Manatees

I have been blessed in my life to have had some pretty extraordinary animal encounters. One of my favorites was being with the manatees in Crystal River, Florida two years ago.

Photo: Patrick M. Rose

Manatees are amazing creatures, gentle, curious, and misunderstood. I went kayaking with a local biologist/specialist who called them (one of my favorite terms) “Charismatic Megafauna”–I want a t-shirt that says that. They are large animals with whom people fall in love that can inspire conservation efforts for all species. I hope you are inspired.

Manatees are, for such huge creatures, quite fragile. They cannot withstand even slight changes in body temperature and have to huddle around warm water springs (and you often see them near run-off waterways at power plants where the waste water is warm). A detriment to their curious nature and slow movement is that they are too often struck by boats and boat propellers–of the manatees I saw in nature as well as in rehabilitation facilities, none were without scars caused by boat strikes. The plight of the manatee is very real and very serious–people want to play with them and they end up harassing them–swimming around them, trying to catch them, disturbing rest and feeding patterns, grabbing on and riding them, regularly separating mothers and calves, and driving them away from the warm waters they need to survive–which can quite literally mean driving them to their deaths. You’d be amazed at how clueless tourists in snorkel excursion boats can be, splashing into the water, flailing, trying to get close enough to touch a manatee despite laws and guidelines that prohibit it (for the animal’s safety and survival).

One of my favorite organizations is the Save the Manatee Club in Florida. It was started by Jimmy Buffet who was angered by the treatment of these gentle giants (I know–“gentle giant” is a hackneyed phrase, but so very apt…especially when one swims right past you, less than a foot away, like a silent gliding Volkswagen in the murky green water).

Some of the most recent study results found by the Save the Manatee Club are alarming, and I hope will inspire your support and advocacy. “Manatees remain at great risk, especially from boat strikes, which are the largest known cause of manatee deaths and the biggest threat to their long-term survival.  The Florida Fish and Wildlife Conservation Commission reported that a record-breaking 97 manatees were killed by watercraft in 2009 — another 12 from other human-related causes, which is a total of 109 manatees killed as a result of human activity (34% where cause of death could be determined).  Last year was the worst ever for manatees, with records broken for the total number of deaths, 429, statewide, and the number killed by boats.  In 2010, 171 dead manatees were documented in Florida waters through January 30th, with at least 128 of those deaths caused by cold stress.”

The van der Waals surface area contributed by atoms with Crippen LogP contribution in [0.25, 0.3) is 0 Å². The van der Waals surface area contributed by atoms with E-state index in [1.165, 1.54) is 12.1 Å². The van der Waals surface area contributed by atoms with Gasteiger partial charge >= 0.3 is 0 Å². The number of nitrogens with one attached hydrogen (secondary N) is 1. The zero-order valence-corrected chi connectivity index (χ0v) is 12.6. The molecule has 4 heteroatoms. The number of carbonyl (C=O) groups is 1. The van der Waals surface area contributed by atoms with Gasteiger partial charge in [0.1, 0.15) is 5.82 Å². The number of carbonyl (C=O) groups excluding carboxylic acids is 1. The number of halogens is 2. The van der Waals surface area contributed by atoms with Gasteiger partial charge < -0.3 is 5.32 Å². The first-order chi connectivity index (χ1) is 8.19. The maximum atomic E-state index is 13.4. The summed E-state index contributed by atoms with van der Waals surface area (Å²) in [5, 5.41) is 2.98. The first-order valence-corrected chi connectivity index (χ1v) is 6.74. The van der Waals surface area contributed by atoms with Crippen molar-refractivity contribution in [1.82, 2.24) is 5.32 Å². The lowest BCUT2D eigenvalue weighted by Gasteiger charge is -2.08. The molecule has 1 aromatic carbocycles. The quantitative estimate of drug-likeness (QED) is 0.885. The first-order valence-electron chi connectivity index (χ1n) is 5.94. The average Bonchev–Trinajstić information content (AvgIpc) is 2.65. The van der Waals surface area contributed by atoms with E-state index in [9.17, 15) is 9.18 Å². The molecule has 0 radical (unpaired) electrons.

Think about a fun Valentine or Easter gift this year: Adopt-a-Manatee, and support this fragile (threatened and nearly back onto on the “endangered” species list) and beautiful animal.

One response to this post.

  1. Posted by Karen V on February 20, 2010 at 9:42 PM

    They are quite amazing with Crystal River & Homosassa Springs being the place to see them.

    Up close they truly appear to be mammalian descendants of the elephant. Their skin is like an elephants with hair and all, mammies where they are on elephants, a snout that looks like a shrunken trunk and even nails on their flippers. They are plant eaters.

    Who says, there’s not such thing as evolution. Read of the discovery of a legged sea cow fossil in ’01, reported in Nat’l Geographic:
    http://news.nationalgeographic.com/news/2001/10/1010_jamaicaseacow.html

    They are dying in large numbers this winter in FL, as water temperatures:
    http://www.associatedcontent.com/article/2701031/cnn_florida_manatees_are_dying_from.html?cat=16

    Reply

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